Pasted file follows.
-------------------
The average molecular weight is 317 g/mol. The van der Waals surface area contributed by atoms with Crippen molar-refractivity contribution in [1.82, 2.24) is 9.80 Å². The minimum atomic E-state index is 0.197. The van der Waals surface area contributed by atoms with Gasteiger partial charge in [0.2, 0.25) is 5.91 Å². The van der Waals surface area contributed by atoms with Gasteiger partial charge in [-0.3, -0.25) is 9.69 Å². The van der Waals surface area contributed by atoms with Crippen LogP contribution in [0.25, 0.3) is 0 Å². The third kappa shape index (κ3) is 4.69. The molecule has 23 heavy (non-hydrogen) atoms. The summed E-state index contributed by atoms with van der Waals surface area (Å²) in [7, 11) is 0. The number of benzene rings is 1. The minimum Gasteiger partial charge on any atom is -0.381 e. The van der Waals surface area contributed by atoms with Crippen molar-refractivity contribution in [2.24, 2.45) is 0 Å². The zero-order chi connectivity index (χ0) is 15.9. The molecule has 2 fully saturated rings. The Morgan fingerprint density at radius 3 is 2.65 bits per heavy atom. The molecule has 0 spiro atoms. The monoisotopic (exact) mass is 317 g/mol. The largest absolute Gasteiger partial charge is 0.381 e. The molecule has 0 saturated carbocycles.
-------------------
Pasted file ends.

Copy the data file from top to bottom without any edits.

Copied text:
The average molecular weight is 317 g/mol. The van der Waals surface area contributed by atoms with Crippen molar-refractivity contribution in [1.82, 2.24) is 9.80 Å². The minimum atomic E-state index is 0.197. The van der Waals surface area contributed by atoms with Gasteiger partial charge in [0.2, 0.25) is 5.91 Å². The van der Waals surface area contributed by atoms with Gasteiger partial charge in [-0.3, -0.25) is 9.69 Å². The van der Waals surface area contributed by atoms with Crippen LogP contribution in [0.25, 0.3) is 0 Å². The third kappa shape index (κ3) is 4.69. The molecule has 23 heavy (non-hydrogen) atoms. The summed E-state index contributed by atoms with van der Waals surface area (Å²) in [7, 11) is 0. The number of benzene rings is 1. The minimum Gasteiger partial charge on any atom is -0.381 e. The van der Waals surface area contributed by atoms with Crippen molar-refractivity contribution in [2.24, 2.45) is 0 Å². The zero-order chi connectivity index (χ0) is 15.9. The molecule has 2 fully saturated rings. The Morgan fingerprint density at radius 3 is 2.65 bits per heavy atom. The molecule has 0 spiro atoms. The monoisotopic (exact) mass is 317 g/mol. The largest absolute Gasteiger partial charge is 0.381 e. The molecule has 0 saturated carbocycles.